Reflection

Reflection – December 13, 2010

This course has been hugely beneficial. One of the reasons I came back to school was that I, as I was teaching Language Arts, found myself increasingly unsure about my own convictions with regards to art in general, including the arts both of teaching and of language. This course has given me a language with which to interrogate my understanding of art, and a language with which to teach it. It has also, along with the other courses I took this semester, effected an expansion of the concept of art beyond the realm of individual objects or production to include a broad complex of both ideas and behaviors.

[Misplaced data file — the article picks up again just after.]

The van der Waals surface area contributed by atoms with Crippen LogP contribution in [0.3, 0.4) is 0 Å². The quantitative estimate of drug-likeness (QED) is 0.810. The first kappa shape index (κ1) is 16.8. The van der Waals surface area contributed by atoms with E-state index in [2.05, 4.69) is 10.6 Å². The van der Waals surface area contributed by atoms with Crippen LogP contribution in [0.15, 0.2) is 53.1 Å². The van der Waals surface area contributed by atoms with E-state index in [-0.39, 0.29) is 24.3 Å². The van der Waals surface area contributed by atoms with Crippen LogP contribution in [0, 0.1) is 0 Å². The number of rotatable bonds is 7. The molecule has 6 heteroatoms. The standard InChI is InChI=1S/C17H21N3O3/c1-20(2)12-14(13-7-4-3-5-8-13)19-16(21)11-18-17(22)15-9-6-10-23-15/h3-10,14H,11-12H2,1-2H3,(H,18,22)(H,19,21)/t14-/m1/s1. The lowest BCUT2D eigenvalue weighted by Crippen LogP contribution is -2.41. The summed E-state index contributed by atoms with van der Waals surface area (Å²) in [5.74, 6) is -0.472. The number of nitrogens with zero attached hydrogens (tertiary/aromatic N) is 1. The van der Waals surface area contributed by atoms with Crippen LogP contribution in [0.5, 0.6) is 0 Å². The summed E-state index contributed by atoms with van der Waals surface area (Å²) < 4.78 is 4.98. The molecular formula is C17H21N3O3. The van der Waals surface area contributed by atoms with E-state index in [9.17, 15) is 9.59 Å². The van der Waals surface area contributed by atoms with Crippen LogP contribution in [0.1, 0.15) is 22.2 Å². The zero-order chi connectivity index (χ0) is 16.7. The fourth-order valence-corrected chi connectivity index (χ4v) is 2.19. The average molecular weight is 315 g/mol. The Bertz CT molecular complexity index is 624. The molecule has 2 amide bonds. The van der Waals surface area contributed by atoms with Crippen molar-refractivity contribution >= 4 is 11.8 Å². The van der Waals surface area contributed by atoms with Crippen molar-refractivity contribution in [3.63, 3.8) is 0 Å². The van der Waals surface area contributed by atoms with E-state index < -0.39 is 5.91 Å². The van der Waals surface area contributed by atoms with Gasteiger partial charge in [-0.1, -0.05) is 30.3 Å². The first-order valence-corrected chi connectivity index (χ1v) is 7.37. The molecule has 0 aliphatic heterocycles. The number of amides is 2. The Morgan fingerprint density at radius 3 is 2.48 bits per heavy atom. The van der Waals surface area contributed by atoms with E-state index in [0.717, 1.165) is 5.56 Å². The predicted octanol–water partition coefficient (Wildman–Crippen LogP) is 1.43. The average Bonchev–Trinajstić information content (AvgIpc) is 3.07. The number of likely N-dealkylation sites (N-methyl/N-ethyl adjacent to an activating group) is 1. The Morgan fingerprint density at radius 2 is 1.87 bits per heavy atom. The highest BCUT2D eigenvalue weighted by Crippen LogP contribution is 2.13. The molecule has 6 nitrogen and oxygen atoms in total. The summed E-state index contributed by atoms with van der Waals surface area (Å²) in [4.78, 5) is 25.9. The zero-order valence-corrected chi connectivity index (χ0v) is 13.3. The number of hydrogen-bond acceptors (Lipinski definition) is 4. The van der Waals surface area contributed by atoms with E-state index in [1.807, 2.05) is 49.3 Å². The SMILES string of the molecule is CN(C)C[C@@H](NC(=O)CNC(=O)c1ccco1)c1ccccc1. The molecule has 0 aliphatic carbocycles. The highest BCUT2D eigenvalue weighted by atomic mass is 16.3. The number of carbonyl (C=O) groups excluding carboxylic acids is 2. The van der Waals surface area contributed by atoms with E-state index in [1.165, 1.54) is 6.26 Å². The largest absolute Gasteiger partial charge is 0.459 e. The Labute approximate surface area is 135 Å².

It is perhaps telling of the influence of this course that those theorists who we studied early form a foundation for my understanding, and those we approached near the end of the course are the ones with which I feel and ongoing engagement. I am ever drawn back to Kant and Hegel for the theoretical underpinnings of modernity. It feels as though Kant offered an ideal rationalization for art, that Hegel grounded it in a method. The importance for both of these is necessarily ongoing, but there is a certain strain of the mythological in later theorists, a certain suggestion that some new turn in human consciousness is upon us, that I just can’t help being attracted by. Ironically, my ongoing interaction with these later theorists, my uncertainty and interrogation of their ideas at a level more immediate to my own interests, has translated into a relative dearth of address in these journals. Whether this is due more to the mounting responsibilities in other classes later in the semester, or to my ongoing uncertainty and curiosity with regards to these theories, I can’t say (though I’d be willing to bet it’s a bit of both). In this final journal entry, therefore, I’ll attempt to address some of these later theories briefly, and with an eye to the ongoing influence they are having on my own theories.